Cooking Traditional Korean Cuisine With Local Ingredients — With Chef Ji Hye Kim of Miss Kim
In Episode 39 of the Kitchen Confidante Podcast, Liren talks to Chef Ji Hye Kim. Chef Ji Hye has had the honor of being recognized as a Food & Wine Best New Chef in 2021 and a James Beard Semifinalist 2020 in 2022. In this episode, Ji Hye talks about her journey as a chef, the inspiration behind her restaurant, Miss Kim, and how she cooks traditional Korean cuisine with local Michigan ingredients.
On the podcast, I had the pleasure of speaking with Chef Ji Hye Kim, the chef-owner of Miss Kim in Ann Arbor, Michigan. Miss Kim is a Korean restaurant greatly influenced by Korean culinary traditions and Michigan farmers alike. Chef Ji Hye has been recognized as Best New Chef by Food & Wine in 2021, a James Beard semifinalist for Best Chef Great Lakes in 2020, and most recently, a James Beard Semifinalist for Outstanding Chef in 2022.
In this episode, Chef Ji Hye talks about her journey into the culinary world and her love of traditional Korean cuisine.
Listen to the full episode here, or keep reading for some of my favorite moments with Chef Ji Hye.
Tell us more about your journey to becoming a chef
I was actually not allowed to cook when I was young. I would help make dumplings for family holidays, but I was not allowed to participate in the daily home cooking with my mom. My mom didn’t want me to fall into being a housewife and saw cooking as a chore. Little did she know that I would eventually end up in the kitchen, but as a chef, not a housewife!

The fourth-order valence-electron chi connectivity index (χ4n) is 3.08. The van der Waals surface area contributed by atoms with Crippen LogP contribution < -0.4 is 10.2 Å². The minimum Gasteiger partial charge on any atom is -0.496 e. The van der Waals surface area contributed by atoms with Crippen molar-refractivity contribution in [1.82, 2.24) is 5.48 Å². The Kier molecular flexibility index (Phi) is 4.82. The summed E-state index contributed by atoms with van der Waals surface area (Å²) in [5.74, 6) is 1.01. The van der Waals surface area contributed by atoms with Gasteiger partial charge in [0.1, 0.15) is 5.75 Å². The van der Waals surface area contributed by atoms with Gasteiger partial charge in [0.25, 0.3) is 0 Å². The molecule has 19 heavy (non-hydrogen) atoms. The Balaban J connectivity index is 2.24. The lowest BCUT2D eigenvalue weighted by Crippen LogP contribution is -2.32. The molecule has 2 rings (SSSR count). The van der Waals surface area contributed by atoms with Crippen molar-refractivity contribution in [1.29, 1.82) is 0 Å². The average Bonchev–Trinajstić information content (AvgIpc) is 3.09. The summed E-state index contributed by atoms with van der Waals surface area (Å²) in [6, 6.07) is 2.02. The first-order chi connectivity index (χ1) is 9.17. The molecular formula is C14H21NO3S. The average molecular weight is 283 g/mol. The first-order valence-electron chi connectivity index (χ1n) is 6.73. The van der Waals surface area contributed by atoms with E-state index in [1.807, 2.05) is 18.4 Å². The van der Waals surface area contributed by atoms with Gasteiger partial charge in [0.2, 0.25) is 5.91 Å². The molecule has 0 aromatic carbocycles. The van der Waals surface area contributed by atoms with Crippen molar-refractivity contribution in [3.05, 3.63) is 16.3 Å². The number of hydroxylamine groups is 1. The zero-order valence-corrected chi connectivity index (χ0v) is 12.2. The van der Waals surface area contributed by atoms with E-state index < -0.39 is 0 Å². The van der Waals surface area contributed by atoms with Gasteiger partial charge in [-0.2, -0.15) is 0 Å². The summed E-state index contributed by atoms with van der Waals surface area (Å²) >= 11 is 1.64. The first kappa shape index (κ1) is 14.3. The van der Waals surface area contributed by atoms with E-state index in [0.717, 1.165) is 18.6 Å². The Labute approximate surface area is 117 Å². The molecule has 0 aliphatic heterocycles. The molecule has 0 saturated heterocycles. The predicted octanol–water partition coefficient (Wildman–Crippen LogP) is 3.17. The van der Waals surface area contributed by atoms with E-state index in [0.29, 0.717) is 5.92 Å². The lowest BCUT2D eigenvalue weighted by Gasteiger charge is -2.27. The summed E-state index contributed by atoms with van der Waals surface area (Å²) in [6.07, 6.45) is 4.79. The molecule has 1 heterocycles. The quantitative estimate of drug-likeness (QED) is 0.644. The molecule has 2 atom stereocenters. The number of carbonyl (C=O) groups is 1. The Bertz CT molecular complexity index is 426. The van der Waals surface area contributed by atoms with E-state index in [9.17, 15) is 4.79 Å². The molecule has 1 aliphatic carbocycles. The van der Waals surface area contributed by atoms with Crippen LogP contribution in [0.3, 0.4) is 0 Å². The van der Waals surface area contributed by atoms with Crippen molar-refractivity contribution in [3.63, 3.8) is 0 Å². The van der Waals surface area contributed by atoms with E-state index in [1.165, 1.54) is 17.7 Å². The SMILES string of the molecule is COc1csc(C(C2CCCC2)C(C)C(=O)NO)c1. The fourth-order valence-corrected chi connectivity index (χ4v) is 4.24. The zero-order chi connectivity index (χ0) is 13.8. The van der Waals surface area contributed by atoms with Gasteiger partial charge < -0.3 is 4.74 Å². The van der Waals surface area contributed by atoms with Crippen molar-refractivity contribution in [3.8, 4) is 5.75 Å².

I spent much of my childhood in Korea and came to the U.S. when I was 13. This was a huge cultural shift for me. We went from eating with all my extended family at family gatherings and being able to walk to family’s houses to just me, my mom, and my brother in New Jersey. As a result, my mom’s cooking became more about sustenance instead of celebration.
During college, I worked as a server but didn’t want to keep working in restaurants. Instead, I wanted an office job. So, I worked in hospital administration for a while because that was one of the only jobs I could find willing to sponsor foreigners after 9/11. After working for a time, I started making some money and got my green card. Only then was I able to ask myself what I wanted to do instead of what I felt I had to do with my future.
I missed my mother and her home cooking, and I realized I was most happy when I was eating food. So, I jumped into the food industry and started working at Zingerman’s, a Jewish specialty store in Michigan. It didn’t feel like work, and I loved that I got to explore food every day. I worked there for several years. I then ran an Asian street food cart and eventually opened Miss Kim via a Path Partnership in 2016.
Tell us more about the inspiration behind Miss Kim
With the name Miss Kim, I wanted to convey that it was a proudly female-owned Korean restaurant. Kim is the most popular Korean last name — it also happens to be my last name, but that’s actually not why I used the name!
Many people describe Miss Kim’s menu as Korean food with a midwestern twist or as fusion cuisine (or as not Korean food at all), but that’s not quite how I think of it.
Korea has coastal, mountain, and city regions, each with distinct variations in cuisine. The same dishes will look different depending on the region where they’re cooked. Therefore, where you’re cooking is very important and relevant to your menu. So, I thought, why would I not use what ingredients are specific to Michigan? That’s exactly what my ancestors did. Of course, I make all my adaptations really thoughtfully, but I don’t view anything as “right” or “wrong.”
Sourcing local ingredients, like beets and brussels sprouts, from local farmers, is one of my favorite parts of running the restaurant. The restaurant is a block away from a 100-year-old farmer’s market, and it is a feast for the eyes during peak harvest season. I treasure the relationships I’ve built there.